//do some stuff here

    }

    );

    ///////////////////////////////////////////////////////////////////////////////////////////////////////////

    function videoWatched(start, finish) {//start and finish in seconds

    myTinCan.sendStatement({

    actor : myActor,

    verb: {

    id: “http://activitystrea.ms/schema/1.0/watch”,

    display: {‘en-US’: ‘watched’}

    },

    target: {

    id: ‘http://www.youtube.com/watch?v=VGxqNbtlNYo’,

    definition: {

    name: { “en-US”: videoTitle + ” from ” + timeString(start) + ” to ” + timeString(finish) },

    extensions: {

    “http://demo.watershedlrs.com/tincan/extensions/start_point”: timeString(start),

    “http://demo.watershedlrs.com/tincan/extensions/end_point”: timeString(finish)

    }

    }

    }

    });

    }

  • Ervin,
    Can you upload an example json statement generated from this example? I’m having trouble understanding some specific areas of the xAPI statement like contextareas, etc.

  • Andrew Downes

    Hi Zachary – great question!

    This blog is more around the technical challenges of getting data out of YouTube rather than the specific xAPI data sent. The best place to look at the xAPI data is the Video recipe in the registry: https://registry.tincanapi.com/#profile/19 which lists some verbs, activity types and extensions.

    For help with the structure of statements in general, our Statement Anatomy blog series is a really valuable read (start with the oldest and work through): https://experienceapi.com/category/statement-anatomy/page/3/

    You may also find our prototypes helpful: https://experienceapi.com/prototypes/ I’m actually hoping to get these updated soon so it’s worth checking back in a couple of weeks for more up to date versions.

    I hope that helps? Feel free to reply here or email info@tincanapi.com if you have further questions.

  • Andrew,

    I understand that you don’t want to divert from the original article topic but a more complex example of Experience API statement for ‘Jeffrey Horne played ‘Gordon Ramsay: How to Cook the Perfect Steak’ would help (e.g. https://experienceapi.com/2013/08/27/youtube-tin-can-amazing/). I’m trying to figure out how much detail is needed. I’m trying to use the Video Profile (https://registry.tincanapi.com/#profile/19) to gather as much info as possible. Any help would be appreciated.

  • Andrew Downes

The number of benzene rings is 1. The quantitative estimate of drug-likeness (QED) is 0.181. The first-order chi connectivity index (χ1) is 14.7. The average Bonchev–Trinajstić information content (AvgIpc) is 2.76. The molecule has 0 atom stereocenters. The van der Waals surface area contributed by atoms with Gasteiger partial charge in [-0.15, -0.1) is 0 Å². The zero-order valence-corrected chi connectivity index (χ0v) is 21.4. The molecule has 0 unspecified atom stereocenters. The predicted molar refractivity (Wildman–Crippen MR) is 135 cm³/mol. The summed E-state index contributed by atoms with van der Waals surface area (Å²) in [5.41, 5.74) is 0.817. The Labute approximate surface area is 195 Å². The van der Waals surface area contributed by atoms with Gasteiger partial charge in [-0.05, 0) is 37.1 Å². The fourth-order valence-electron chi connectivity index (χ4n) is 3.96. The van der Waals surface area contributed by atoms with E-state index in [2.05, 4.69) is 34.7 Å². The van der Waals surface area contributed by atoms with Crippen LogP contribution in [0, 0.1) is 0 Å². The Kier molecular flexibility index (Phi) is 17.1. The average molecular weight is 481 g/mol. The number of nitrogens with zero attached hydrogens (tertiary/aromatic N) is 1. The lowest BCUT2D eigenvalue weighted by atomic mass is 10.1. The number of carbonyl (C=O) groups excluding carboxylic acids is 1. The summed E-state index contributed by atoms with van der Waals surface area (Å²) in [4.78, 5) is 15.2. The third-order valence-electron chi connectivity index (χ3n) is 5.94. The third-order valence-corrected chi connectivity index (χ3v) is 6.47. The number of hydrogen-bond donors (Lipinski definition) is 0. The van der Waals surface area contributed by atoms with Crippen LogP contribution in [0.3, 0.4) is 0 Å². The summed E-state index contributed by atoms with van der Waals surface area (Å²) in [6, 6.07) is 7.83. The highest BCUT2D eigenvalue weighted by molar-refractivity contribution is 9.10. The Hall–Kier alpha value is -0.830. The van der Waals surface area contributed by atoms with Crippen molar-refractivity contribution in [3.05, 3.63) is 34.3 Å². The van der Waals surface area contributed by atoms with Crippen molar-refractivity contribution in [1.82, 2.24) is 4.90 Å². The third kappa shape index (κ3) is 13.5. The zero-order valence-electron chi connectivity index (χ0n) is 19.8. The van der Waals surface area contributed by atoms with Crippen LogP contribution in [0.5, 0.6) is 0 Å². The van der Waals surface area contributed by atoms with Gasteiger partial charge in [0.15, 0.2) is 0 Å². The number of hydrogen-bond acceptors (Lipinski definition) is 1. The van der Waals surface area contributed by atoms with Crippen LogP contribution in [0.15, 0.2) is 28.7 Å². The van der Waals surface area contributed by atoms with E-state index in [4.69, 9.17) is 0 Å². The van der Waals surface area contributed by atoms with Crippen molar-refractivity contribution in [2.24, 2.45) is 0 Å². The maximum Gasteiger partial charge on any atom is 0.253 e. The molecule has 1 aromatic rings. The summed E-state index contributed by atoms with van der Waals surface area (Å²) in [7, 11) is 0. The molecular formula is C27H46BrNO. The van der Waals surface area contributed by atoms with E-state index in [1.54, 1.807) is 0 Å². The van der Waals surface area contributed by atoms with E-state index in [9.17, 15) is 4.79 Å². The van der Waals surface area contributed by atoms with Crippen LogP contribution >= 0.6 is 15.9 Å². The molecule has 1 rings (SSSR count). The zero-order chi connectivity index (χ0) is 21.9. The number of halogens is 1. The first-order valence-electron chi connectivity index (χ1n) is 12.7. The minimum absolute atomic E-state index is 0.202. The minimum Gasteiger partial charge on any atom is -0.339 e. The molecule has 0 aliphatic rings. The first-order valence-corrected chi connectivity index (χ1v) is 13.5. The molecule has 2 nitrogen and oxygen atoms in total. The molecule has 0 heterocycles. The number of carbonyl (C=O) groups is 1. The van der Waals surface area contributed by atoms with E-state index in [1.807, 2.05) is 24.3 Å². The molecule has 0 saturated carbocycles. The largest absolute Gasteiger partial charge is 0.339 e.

Hi Zachary,

    Example statements work really badly in blog comments. Can you drop me a mail andrew.downes@tincanapi.com and I can send you a collection of example statements in a text file.

    Thanks!

    Andrew

  • Andrew Downes

    Actually, here’s a json file containing an array of statements you can download: https://drive.google.com/file/d/0BxHeqieRTaoJTW9NTlBKS2R1WXM/view?usp=sharing

  • Andrew Downes

    I think you’ve now got this Zachary, but in case anybody else follows this thread, we’ve also put an example up at https://registry.tincanapi.com/recipes/latest/# so you can see the YouTube tracking in action. This is set to report to the public LRS at https://experienceapi.com/public-lrs/ and if you want to report to a different endpoint you can get the code yourself from https://github.com/RusticiSoftware/TinCanRecipes

    Hope that helps!

  • We have started a Video Community of Practice with the support and supervision of ADL, to decide a common way of tracking all Videos with xAPI. Everyone interested in Video Tracking should be part of the group. http://bit.ly/15sVfXb , And it’s Free 😉

  • blumonkey

    Dear Ervin,
    Great blog on how to get started on Video Tracking. I was wondering whether we could do this on the YouTube domain itself. Like, AFAIK we are embedding a YouTube video on our page and then sending statements regarding the PlayerState etc. Is it possible to track the user even when he/she is on http://www.youtube.com,( automatically, like we did here)?

    Thanks 🙂

  • Ervin Puskar

    Not sure what all the available You Tube api’s are. But I would doubt that You Tube would let you track what each user is doing on your channel. I this at the very most you could get something from google analytics and possibly send statements about that. But you would not be able to identify users uniquely. To get the level of detail you would need to send meaningful statements it is best to embed the video (or videos) in a player you control.